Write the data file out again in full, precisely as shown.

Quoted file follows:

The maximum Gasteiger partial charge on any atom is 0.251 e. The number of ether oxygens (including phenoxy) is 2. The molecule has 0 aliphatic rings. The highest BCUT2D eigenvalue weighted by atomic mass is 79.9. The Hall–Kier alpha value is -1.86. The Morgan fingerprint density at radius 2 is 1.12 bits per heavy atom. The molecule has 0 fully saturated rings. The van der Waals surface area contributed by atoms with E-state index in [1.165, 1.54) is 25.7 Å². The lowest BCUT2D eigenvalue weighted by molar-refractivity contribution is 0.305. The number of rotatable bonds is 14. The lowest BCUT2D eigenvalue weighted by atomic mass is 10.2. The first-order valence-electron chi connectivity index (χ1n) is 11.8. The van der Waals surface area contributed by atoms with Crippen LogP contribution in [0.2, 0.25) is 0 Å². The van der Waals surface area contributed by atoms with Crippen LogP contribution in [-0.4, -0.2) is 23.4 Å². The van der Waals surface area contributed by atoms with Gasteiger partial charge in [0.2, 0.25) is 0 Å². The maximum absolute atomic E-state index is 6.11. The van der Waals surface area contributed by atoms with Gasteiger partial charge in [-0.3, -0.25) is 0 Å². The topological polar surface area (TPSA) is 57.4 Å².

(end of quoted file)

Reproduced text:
The maximum Gasteiger partial charge on any atom is 0.251 e. The number of ether oxygens (including phenoxy) is 2. The molecule has 0 aliphatic rings. The highest BCUT2D eigenvalue weighted by atomic mass is 79.9. The Hall–Kier alpha value is -1.86. The Morgan fingerprint density at radius 2 is 1.12 bits per heavy atom. The molecule has 0 fully saturated rings. The van der Waals surface area contributed by atoms with E-state index in [1.165, 1.54) is 25.7 Å². The lowest BCUT2D eigenvalue weighted by molar-refractivity contribution is 0.305. The number of rotatable bonds is 14. The lowest BCUT2D eigenvalue weighted by atomic mass is 10.2. The first-order valence-electron chi connectivity index (χ1n) is 11.8. The van der Waals surface area contributed by atoms with Crippen LogP contribution in [0.2, 0.25) is 0 Å². The van der Waals surface area contributed by atoms with Crippen LogP contribution in [-0.4, -0.2) is 23.4 Å². The van der Waals surface area contributed by atoms with Gasteiger partial charge in [0.2, 0.25) is 0 Å². The maximum absolute atomic E-state index is 6.11. The van der Waals surface area contributed by atoms with Gasteiger partial charge in [-0.3, -0.25) is 0 Å². The topological polar surface area (TPSA) is 57.4 Å².